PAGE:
A. Comply with Wisconsin's "Smart Growth" law for land use planning and resource management. This criterion is an option only for applications submitted before July 1, 2017.
In May of 2016, South Milwaukee adopted its 2035 Comprehensive Plan (http://www.smwi.org/172/Comprehensive-Plan). The Plan is an update to the city’s 2020 plan adopted under Wisconsin’s 1999 comprehensive planning legislation, or “Smart Growth” legislation. The plan includes a detailed analysis of the City’s parks and natural areas and efforts to enhance those spaces. It also includes opportunities to more closely tie environmental considerations into the redevelopment of the city, including its brownfields. Among them:
The ongoing Oak Creek Watershed Restoration Plan, an effort led by city officials in partnership with Milwaukee County, the Metropolitan Sewerage District, and various other governmental and advocacy groups to revitalize the 28 square-mile watershed behind environmental, ecological and recreational priorities. The study will include a detailed analysis of options to revitalize South Milwaukee’s Mill Pond and other bird habitats. The final report and plan is available as PDFs for downloading on the city's website: http://www.smwi.org/172/Comprehensive-Plan.
The city’s development of a lakeshore park, a project that seeks to restore wetlands and open lakefront access to 18 acres of formerly contaminated land south of the South Milwaukee Wastewater Treatment Facility. The city continues to seek additional grant funding for this project, which is envisioned as a “passive park” to be developed over the next 10-20 years.
The city’s commitment to urban forestry. See Category 2.
B. Describe organized bird monitoring or data obtained from researchers or volunteers in the local park system. (Exclusions: Programs that receive credit under 4C: Christmas Bird Count, Great Backyard Bird Count, Swift Night Out)
Ten eBird Hotspots are located within South Milwaukee. Birders taking part in Citizen Science monitoring through Cornell University’s eBird have documented 241 species in Grant Park alone. A few species could be added to this when counting those checklists from the Wil-O-Way area of the park or those who have not linked their report to a hot spot. The Mill Pond has had 118 species documented to date.
South Milwaukee contained 2 atlas blocks of the Wisconsin Breeding Bird Atlas II Survey that ended in 2019:
South Milwaukee SW Block had 16 volunteer participants and as of January 2019 has confirmed 54 species of breeding birds.
South Milwaukee CW Block had 28 volunteer participants. It is a priority block and confirmed 62 species of breeding birds.
Friends of Grant Park, a volunteer run organization, has been monitoring bluebird boxes at the Grant Park Golf Course since 2007 through the Bluebird Restoration Association of Wisconsin (BRAW). The bluebird monitoring has has two volunteers who monitor 10 boxes. The Milwaukee County Department of Parks Recreation & Culture’s (DPRC) Natural Areas Program staff monitors additional houses at Grant Park.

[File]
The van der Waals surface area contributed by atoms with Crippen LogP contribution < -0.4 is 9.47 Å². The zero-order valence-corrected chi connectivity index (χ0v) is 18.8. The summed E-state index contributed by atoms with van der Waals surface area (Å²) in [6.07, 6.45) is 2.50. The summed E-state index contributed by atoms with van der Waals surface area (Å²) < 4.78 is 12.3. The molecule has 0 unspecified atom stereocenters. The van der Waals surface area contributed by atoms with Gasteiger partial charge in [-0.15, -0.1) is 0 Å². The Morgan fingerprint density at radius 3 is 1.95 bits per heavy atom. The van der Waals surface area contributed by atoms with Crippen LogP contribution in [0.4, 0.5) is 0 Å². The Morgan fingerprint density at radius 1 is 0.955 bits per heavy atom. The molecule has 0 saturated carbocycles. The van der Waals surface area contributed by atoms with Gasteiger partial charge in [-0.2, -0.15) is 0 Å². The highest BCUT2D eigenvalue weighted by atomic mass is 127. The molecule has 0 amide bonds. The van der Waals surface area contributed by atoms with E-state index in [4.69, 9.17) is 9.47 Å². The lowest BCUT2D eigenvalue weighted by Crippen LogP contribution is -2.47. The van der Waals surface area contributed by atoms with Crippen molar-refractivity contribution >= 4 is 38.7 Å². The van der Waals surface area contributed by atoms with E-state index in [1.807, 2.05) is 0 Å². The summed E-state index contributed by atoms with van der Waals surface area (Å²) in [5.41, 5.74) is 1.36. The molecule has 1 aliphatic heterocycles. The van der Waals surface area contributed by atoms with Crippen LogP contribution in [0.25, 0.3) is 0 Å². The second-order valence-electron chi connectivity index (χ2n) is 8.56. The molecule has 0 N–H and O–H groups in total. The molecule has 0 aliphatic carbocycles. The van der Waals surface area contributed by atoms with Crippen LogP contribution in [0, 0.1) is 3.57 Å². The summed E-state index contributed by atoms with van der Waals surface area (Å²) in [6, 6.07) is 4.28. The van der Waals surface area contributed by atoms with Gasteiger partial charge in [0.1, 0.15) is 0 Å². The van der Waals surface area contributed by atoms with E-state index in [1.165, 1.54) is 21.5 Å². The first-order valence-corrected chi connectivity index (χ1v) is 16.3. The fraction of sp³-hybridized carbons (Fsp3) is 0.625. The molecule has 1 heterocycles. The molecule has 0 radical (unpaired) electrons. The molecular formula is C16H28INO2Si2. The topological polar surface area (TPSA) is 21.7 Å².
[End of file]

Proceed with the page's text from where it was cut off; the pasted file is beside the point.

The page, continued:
F. Show that your community offers the public information on how they can control and remove invasive species in order to improve or maintain bird habitat.
Friends of Grant Park hosts 8 Weed Out dates per year, averaging 10 volunteers who work 3-4 volunteer hours each work day. Not only are volunteers educated on the identification of both native and invasive species, but they are also informed of why the removal is of utmost importance for protection of native species. Friends of Grant Park also includes information on invasive species such as dame’s rocket, garlic mustard, honeysuckle, porcelainberry and buckthorn on their website and Facebook page.
In response to finding trapped and often deceased birds and bats, The Friends also undertook a program in 2015 which continues, the Burdock Busters, using a specially designed spade, “The Parsnip Predator” to slice the root below grade of the tough-to-eradicate non-native burdocks. Four Burdock Buster mornings occurred in June 2018 with the help of between 4 and 20 volunteers each morning.
Friends of the Mill Pond & Oak Creek Watercourse (FOMP) also work on keeping invasive species out of Grant Park, the Oak Creek Parkway, and the Mill Pond. In 2020, FOMP has contributed 8 volunteer hours removing invasive species around the Mill Pond.
G. Document that there is a segment of the Great Wisconsin Birding and Nature Trail or a designated Important Bird Area within or adjacent to your community.
South Milwaukee’s Grant Park and Oak Creek Parkway are part of the Great Wisconsin Birding and Nature Trail’s Lake Michigan Region and is listed as such in both the hardcopy trail guides and online trail maps. Furthermore, Warnimont Park just to the north of Grant, and Sheridan Park, just to the north of Warnimont, are also listed.
Community Forest Management
F. OTHER: Demonstrate in a narrative.